When travelling with children to a foreign country, there are several things to bear in mind. Travelling with children often means travelling at a different pace and in some cases, staying for a shorter or longer period of time in one location, than other visitors would do.
Most people agree that Iceland is a country of extreme beauty, rich in culture and scenery. In fact the main reason why people come to Iceland in the first place, is precisely because of the nature. The Icelandic countryside is a treasure chest of natural phenomena awaiting exploration and memory-collection. Fiery volcanoes, spouting hot springs, majestic waterfalls, geothermal pools, expansive glaciers and fascinating coastlines are the main reasons people are attracted to the country. Iceland is a land of adventures too. Popular activities include, white river rafting, kayaking, snowmobiling, snorkeling, horseback riding, ice climbing and glacier hiking.
However, would you or could you come to Iceland and participate in such activities with your family? Is there something for everyone to see and do? The answer is quite simply: Yes. Adventure activities in Iceland are plentiful and of various levels of difficulty. The choice is entirely yours. You can join a scheduled day tour by coach or jeep, rent a car or cycle as some do and discover the island at your own pace. What are you interested in? Walking on a glacier, sailing on a beautiful fjord or on a glacier lagoon, hiking on a moon-like surface or riding through moss-covered lava fields? Playing golf in the midnight sun, going fishing at sea or in lakes, whale watching or bird spotting? Bicycling or walking? Not to forget for an even slower pace, a walk to the seaside to explore the seashells and seaweed is always interesting or feeding the ducks at a local pond. All of the above are tours and experiences well suited for families.
Even if you are bringing your family to Iceland and you find you don’t have time to explore and experience all or some of the Icelandic nature outside the city, then there are several options within Reykjavík that might suit you.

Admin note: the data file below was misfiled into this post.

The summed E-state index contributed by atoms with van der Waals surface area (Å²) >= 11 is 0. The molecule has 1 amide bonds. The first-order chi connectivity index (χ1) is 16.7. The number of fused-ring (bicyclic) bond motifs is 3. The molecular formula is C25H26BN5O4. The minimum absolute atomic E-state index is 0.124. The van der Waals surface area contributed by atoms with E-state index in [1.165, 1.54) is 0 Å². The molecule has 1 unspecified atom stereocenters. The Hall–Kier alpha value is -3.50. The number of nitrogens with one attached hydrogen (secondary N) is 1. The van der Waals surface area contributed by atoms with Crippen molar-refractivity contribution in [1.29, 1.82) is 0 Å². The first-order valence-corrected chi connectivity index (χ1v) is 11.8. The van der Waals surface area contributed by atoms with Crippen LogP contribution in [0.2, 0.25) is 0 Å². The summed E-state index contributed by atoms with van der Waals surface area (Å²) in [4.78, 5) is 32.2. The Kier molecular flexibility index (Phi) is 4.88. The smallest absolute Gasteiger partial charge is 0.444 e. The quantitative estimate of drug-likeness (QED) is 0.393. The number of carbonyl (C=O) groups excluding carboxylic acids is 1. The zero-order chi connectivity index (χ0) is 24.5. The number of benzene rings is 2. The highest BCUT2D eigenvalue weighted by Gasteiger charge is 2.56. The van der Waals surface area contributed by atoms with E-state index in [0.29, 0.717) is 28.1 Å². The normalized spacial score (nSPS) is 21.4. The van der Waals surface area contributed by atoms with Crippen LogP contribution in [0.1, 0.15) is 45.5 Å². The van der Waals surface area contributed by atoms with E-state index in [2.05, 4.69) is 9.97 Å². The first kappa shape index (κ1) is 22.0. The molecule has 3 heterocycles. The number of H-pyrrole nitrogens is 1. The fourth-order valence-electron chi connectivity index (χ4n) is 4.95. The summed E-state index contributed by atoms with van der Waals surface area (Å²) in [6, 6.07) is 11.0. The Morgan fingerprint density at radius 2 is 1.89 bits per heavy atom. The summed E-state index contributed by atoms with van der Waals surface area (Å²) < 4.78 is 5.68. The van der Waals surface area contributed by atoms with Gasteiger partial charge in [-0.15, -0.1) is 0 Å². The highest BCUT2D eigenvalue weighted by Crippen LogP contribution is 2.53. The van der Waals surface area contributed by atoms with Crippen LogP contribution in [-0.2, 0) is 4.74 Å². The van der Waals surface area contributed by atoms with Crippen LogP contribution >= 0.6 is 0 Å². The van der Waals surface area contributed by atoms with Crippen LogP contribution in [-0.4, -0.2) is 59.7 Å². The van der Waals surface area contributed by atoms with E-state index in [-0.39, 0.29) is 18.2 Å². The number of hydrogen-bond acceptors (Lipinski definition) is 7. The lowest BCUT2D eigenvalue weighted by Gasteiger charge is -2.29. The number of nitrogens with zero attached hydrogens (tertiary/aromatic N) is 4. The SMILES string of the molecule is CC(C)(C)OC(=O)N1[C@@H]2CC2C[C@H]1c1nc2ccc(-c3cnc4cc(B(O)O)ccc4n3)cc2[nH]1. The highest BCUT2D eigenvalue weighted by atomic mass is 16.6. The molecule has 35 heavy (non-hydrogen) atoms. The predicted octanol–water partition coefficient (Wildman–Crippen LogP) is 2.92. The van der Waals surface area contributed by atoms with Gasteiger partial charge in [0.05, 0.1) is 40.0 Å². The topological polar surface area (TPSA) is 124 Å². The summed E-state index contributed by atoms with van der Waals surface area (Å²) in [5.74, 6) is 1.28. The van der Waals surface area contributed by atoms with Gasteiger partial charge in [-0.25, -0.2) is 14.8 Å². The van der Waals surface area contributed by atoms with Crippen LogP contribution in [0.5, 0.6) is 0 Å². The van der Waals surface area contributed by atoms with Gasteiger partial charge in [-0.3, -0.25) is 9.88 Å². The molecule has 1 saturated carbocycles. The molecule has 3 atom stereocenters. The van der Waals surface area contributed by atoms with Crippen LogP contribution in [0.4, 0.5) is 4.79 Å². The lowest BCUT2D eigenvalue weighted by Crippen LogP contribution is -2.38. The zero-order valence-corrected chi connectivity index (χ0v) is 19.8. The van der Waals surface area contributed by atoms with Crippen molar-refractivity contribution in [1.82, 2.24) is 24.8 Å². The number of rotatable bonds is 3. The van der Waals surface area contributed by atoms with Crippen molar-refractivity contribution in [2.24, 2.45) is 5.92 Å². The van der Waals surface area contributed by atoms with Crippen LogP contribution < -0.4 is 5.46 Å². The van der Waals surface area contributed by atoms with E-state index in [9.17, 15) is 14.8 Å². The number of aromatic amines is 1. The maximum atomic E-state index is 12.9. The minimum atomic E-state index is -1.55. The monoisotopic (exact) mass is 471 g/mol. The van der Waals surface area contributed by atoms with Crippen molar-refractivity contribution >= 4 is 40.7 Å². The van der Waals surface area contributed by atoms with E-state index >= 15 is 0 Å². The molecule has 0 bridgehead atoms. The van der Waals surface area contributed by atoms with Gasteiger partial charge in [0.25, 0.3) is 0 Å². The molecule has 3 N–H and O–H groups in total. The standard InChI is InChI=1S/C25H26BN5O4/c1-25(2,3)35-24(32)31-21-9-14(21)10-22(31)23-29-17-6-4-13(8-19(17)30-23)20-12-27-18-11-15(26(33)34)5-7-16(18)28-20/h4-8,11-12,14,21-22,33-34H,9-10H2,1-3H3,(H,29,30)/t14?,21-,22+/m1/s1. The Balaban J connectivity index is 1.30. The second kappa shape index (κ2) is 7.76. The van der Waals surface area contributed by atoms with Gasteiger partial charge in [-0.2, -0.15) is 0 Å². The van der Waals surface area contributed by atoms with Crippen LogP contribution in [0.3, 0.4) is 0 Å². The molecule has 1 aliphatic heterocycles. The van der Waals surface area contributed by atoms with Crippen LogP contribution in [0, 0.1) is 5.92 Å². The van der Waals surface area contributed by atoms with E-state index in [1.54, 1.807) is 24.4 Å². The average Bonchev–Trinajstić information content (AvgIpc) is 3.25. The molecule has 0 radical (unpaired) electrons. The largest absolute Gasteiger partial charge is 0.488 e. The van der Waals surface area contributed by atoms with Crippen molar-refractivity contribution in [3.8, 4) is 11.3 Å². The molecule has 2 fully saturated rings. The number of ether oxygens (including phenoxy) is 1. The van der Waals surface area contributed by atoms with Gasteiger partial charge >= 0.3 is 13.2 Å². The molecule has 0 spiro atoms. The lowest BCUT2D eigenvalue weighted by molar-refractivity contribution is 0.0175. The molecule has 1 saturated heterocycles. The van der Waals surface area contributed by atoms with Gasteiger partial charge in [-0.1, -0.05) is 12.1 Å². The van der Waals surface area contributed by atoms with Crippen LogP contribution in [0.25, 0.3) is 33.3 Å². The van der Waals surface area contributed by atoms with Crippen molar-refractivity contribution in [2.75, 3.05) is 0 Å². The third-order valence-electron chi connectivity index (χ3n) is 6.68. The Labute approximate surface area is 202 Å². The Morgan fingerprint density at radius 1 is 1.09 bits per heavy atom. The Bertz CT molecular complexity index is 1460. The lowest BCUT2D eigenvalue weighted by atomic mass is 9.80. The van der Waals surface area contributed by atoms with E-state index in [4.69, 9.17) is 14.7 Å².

In Reykjavík, you will find almost everything that a nice small or mid-size city would have. There are a multitude of fun things to do, such as sunbathing and/or swimming in the sea, in Reykjavík’s man-made beach Nauthólsvík. The water is warm (yes, they pipe geothermal water into the sea), the sand is golden (imported) and it’s free. Another option, extremely reasonably priced is to go swimming in any of Reykjavík’s swimming pools. In all, there are 17 places to swim in Reykjavik alone.
There are several parks in Reykjavík, but one which has caught the eyes of many a visitor, is Laugardalur, the center for sports and recreation. Laugardalur has all kinds of everything, including an Olympic size outdoor thermal swimming pool. This pool has various hot pots dotted around the pool, Jacuzzis, thermal steam baths and a really fun waterslide. Around the pool, there are good paths for jogging or walking. Laugardalur hosts the Botanical garden, where all the flowers and plants that grow in Iceland can be seen. A great place for leisurely walks or summersaults if that’s your thing or a picnic. Next to that Húsdýra- og fjölskyldugarðurinn, a domestic animal park (domesticated animals and wild animals) with a family amusement park attached – hours of fun! And Reykjavík’s main sports stadium is also located in Laugardalur and a multipurpose indoor venue along with other sports facilities, such as running tracks, football fields and indoor skating rink.
So to answer the question above: Would you or could you come to Iceland with your family and are there things for everyone to do and participate in, then the answer is again, yes.
Photos belong Iceland is Hot.